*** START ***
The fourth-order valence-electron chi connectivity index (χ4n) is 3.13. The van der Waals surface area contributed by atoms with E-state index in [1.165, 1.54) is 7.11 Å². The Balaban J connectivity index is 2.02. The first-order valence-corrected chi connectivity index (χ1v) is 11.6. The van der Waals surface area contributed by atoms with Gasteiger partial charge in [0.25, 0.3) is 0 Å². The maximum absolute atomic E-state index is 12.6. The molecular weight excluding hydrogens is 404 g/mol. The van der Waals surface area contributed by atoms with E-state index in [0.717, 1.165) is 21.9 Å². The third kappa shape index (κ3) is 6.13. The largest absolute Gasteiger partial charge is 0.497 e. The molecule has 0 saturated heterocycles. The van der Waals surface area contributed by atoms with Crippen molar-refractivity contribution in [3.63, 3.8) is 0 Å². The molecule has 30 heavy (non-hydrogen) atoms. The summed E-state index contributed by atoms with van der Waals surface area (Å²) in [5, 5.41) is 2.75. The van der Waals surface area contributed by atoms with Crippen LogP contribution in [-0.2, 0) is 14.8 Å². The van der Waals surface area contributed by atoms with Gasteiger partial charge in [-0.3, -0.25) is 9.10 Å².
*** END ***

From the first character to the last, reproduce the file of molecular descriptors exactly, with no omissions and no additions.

The fourth-order valence-electron chi connectivity index (χ4n) is 3.13. The van der Waals surface area contributed by atoms with E-state index in [1.165, 1.54) is 7.11 Å². The Balaban J connectivity index is 2.02. The first-order valence-corrected chi connectivity index (χ1v) is 11.6. The van der Waals surface area contributed by atoms with Gasteiger partial charge in [0.25, 0.3) is 0 Å². The maximum absolute atomic E-state index is 12.6. The molecular weight excluding hydrogens is 404 g/mol. The van der Waals surface area contributed by atoms with E-state index in [0.717, 1.165) is 21.9 Å². The third kappa shape index (κ3) is 6.13. The largest absolute Gasteiger partial charge is 0.497 e. The molecule has 0 saturated heterocycles. The van der Waals surface area contributed by atoms with Crippen molar-refractivity contribution in [3.63, 3.8) is 0 Å². The molecule has 30 heavy (non-hydrogen) atoms. The summed E-state index contributed by atoms with van der Waals surface area (Å²) in [5, 5.41) is 2.75. The van der Waals surface area contributed by atoms with Crippen LogP contribution in [-0.2, 0) is 14.8 Å². The van der Waals surface area contributed by atoms with Gasteiger partial charge in [-0.3, -0.25) is 9.10 Å².